Cord blood was collected during the first year of the study from 50 term babies whose mothers had not received any antenatal treatment, and from a further 50 control babies during the final year. The distribution of these ratios was normal after log transformation, and the two means and standard deviations were almost identical despite the change in thromboplastin two thirds of the way through the study.


All the mothers had been taking phenobarbitone, phenytoin, or carbamazepine, or some combination of the three, but nearly a quarter (32/137) had anticonvulsant blood concentrations less than half the lower limit of the normally quoted therapeutic range at delivery, and subsequent enquiry revealed that many mothers had been taking treatment since childhood without medical review even though they had been free from seizures for five or even 10 years.

The mean prothrombin ratio for the 105 babies born to mothers receiving effective anticonvulsant treatment was higher than in the control babies, but only 14 had a prothrombin ratio above the 95% reference range for control babies (fig 1). There was no correlation between the initial neonatal prothrombin ratio and the amount of maternal medication taken, and no change in the mean ratio over time. The prothrombin ratio changed little in most of the babies after vitamin K administration, but it fell at least 25% in all 10 of the 68 with an initial cord blood ratio in excess of 1.7 who had been given intravenous vitamin K at birth. No baby had any overt evidence of a bleeding tendency at birth, none bled from any intramuscular injection site, and none developed clinical evidence of vitamin K deficiency later.

Figure 1

Cord blood prothrombin ratio in 105 babies whose mothers probably had therapeutic blood anticonvulsant concentrations at delivery. The reference range (within which 95% of the control ratios lay) is shown by the dotted lines. Although the mean ratio is higher in the babies of mothers receiving anticonvulsant treatment, it is the tail of high values that is of clinical significance.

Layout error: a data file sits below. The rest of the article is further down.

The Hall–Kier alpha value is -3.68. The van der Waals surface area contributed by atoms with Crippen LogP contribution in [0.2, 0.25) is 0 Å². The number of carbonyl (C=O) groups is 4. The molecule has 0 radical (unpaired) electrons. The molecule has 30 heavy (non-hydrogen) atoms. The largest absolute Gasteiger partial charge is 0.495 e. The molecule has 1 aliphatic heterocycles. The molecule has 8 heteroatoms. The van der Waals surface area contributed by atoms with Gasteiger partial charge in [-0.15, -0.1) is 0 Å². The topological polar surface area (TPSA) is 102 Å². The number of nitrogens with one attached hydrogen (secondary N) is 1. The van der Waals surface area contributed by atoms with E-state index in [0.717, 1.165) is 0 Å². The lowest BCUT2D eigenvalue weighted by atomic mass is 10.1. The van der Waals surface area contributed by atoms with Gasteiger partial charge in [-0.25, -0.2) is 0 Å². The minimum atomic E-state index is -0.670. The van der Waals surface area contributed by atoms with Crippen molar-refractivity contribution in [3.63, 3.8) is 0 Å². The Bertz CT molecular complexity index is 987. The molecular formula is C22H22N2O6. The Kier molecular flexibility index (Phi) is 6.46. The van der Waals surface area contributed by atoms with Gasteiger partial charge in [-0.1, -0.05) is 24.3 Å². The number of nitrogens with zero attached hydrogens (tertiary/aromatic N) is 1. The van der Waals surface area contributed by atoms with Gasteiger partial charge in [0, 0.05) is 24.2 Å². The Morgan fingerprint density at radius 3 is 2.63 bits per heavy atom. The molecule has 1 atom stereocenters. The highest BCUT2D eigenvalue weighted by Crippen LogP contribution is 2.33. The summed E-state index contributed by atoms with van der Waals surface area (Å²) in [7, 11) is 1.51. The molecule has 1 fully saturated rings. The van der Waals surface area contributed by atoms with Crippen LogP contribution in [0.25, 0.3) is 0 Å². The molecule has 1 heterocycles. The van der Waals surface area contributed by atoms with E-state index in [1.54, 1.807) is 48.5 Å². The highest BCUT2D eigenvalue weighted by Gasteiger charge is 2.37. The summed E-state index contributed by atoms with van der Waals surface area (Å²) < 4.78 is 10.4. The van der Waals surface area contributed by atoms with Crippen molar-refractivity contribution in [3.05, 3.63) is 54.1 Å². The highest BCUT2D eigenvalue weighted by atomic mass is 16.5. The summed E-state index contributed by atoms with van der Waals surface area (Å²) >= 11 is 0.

Nevertheless, three of the 83 babies admitted to special care for 4–6 hours at birth so that vitamin K could be given through a temporarily sited umbilical vein catheter, developed complications that could have been a result of this management. One baby (with a prothrombin ratio of 1.2) had a 30 ml bleed from the umbilical stump one hour after the catheter was withdrawn, and one baby required surgery for a focal colonic perforation on the second day of life. A third developed listeria infection after being nursed next to a baby with undiagnosed congenital listeria in the nursery for two hours.


Overt bleeding due to vitamin K deficiency is a rare but well described phenomenon in babies born to mothers taking phenytoin or a barbiturate anticonvulsant for epilepsy.2-4Nevertheless, of the 38 published cases, less than a third1-13 can be counted as established cases by the criteria most would now judge appropriate in any epidemiological study of this condition.14 Many of the more adequately documented cases (with a measured prothrombin time and a response to vitamin K administration) only had mild symptoms, and half first presented when more than 48 hours old. Only two of these babies developed symptomatic bleeding despite the administration of prophylactic intramuscular vitamin K at birth: both had sustained trauma to the liver,10 12 and only one had evidence of a generalised bleeding tendency.10 The suggestion that anticonvulsants could depress the fetal vitamin K dependent factor concentrations seriously enough to cause death from bleeding before birth15 deserves more study, but remains to be substantiated.